Diversity, Equity & Inclusion News

Spotlight on DEI in Lower School Classrooms: November 2021

Exploring and celebrating peoples' unique differences helps our youngest students learn about their own identities. Students learn to respect and appreciate differences and that they bring us together as humans. Using books and hands-on activities, teachers in our youngest grades have engaged deeply in this work, embedding this kind of learning within the academic program. Read about some of the DEI learning that has been taking place in our Lower School classrooms.

In first grade, students discussed identities and what makes them similar and different. They’ve talked about how individuality is worth celebrating because it makes the class strong! Some books that have aided in these discussions have included: The Crayon Box that Talked; Same, Same but Different; and Your Name is a Song.

In third grade, students read The Colors of Us by Karen Katz prior to drawing and coloring their own self-portraits. The book served as a springboard for a celebration of the diverse skin tones within a single class of students. When coloring their own self portraits, students carefully chose skin-toned colored pencils and compared them to their own skin. They enjoyed looking to see what Crayola had named “their” color and if they needed to layer several colors to try and better match their skin tone. The activity sparked an inquisitive, positive, and organic conversation about skin tone and led to beautiful self-portraits that represent our diverse students and community.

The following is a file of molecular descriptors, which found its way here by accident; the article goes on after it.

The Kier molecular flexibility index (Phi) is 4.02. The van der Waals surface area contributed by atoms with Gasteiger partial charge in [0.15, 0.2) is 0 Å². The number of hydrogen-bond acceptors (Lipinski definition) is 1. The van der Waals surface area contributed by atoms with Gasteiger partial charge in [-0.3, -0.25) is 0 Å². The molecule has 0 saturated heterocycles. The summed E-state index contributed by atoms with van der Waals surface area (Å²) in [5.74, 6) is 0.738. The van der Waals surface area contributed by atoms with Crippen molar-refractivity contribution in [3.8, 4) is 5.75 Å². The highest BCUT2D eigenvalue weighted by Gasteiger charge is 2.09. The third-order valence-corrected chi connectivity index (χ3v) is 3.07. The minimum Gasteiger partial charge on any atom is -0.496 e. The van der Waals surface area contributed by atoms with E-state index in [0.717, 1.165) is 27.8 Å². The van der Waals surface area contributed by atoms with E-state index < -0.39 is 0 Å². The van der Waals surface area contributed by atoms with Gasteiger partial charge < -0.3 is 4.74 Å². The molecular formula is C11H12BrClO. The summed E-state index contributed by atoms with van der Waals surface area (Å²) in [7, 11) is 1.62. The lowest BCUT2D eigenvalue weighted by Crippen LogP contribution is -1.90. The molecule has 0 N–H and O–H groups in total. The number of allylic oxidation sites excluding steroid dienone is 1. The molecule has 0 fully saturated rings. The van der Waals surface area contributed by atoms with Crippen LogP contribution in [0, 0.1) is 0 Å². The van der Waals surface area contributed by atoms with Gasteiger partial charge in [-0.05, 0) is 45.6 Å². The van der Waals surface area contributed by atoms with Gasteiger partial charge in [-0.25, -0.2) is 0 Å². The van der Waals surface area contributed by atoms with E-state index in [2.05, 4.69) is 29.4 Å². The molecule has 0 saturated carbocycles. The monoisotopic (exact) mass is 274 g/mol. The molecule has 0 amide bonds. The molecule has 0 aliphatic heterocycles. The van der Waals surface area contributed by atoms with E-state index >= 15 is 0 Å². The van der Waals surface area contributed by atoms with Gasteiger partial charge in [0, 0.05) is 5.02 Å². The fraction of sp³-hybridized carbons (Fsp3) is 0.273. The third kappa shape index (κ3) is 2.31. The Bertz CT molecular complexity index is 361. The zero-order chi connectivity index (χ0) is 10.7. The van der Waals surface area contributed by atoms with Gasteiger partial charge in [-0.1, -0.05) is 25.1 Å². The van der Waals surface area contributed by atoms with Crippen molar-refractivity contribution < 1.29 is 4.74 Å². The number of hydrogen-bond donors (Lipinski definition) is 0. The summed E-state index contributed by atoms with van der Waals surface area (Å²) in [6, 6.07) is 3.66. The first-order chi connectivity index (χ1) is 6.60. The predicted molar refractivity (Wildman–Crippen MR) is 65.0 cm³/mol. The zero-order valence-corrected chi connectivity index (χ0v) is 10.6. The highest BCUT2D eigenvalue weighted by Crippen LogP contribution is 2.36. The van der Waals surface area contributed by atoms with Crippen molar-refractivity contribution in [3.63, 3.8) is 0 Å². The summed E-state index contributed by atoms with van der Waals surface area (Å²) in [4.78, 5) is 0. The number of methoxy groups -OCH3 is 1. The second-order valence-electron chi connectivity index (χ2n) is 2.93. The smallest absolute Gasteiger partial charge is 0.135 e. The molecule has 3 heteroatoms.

In fourth grade, students investigated the origins of Pennsylvania and brainstormed solutions that 17th century explorers could have used to live peacefully with the Native Americans. Students studied the origin of the word “Indian” and how “Native Americans” and “Indigenous Peoples” are more appropriate terms. Students also studied William Penn’s “Holy Experiment” where he brought together people of all different religions to live harmoniously and respect each other’s differences. Some fourth graders have reflected on their own religion and religious differences within the classroom.

In fifth grade, students have been reading Home of the Brave, which tells the story of a Sudanese refugee, and discussed what people leave behind (both literally and figuratively) when confronted with war, violence, and extreme hardship. Toward the end of the novel, students will also discuss the importance of the title and the overall meaning of “belonging” in the United States. It is a deeply impactful story that taps into the fifth graders’ empathy cores!

Mrs. Posner read the book Dumplings are Delicious to students K-2. This book, which was shared with her by second-grader Jack C., is all about the variety of dumplings around the world⸺empanadas, pierogies, mandu, paranthas, etc. After the story, students talked about different family dishes and traditions that have been passed on. Several students were proud to share their backgrounds and connections and some even brought in family recipes the next day!

Learn more about DEI at Shipley.


Diversity, Equity & Inclusion News

The Shipley School is a private, coeducational day school for pre-kindergarten through 12th grade students, located in Bryn Mawr, PA. Through our commitment to educational excellence, we develop within each student a love of learning and a desire for compassionate participation in the world.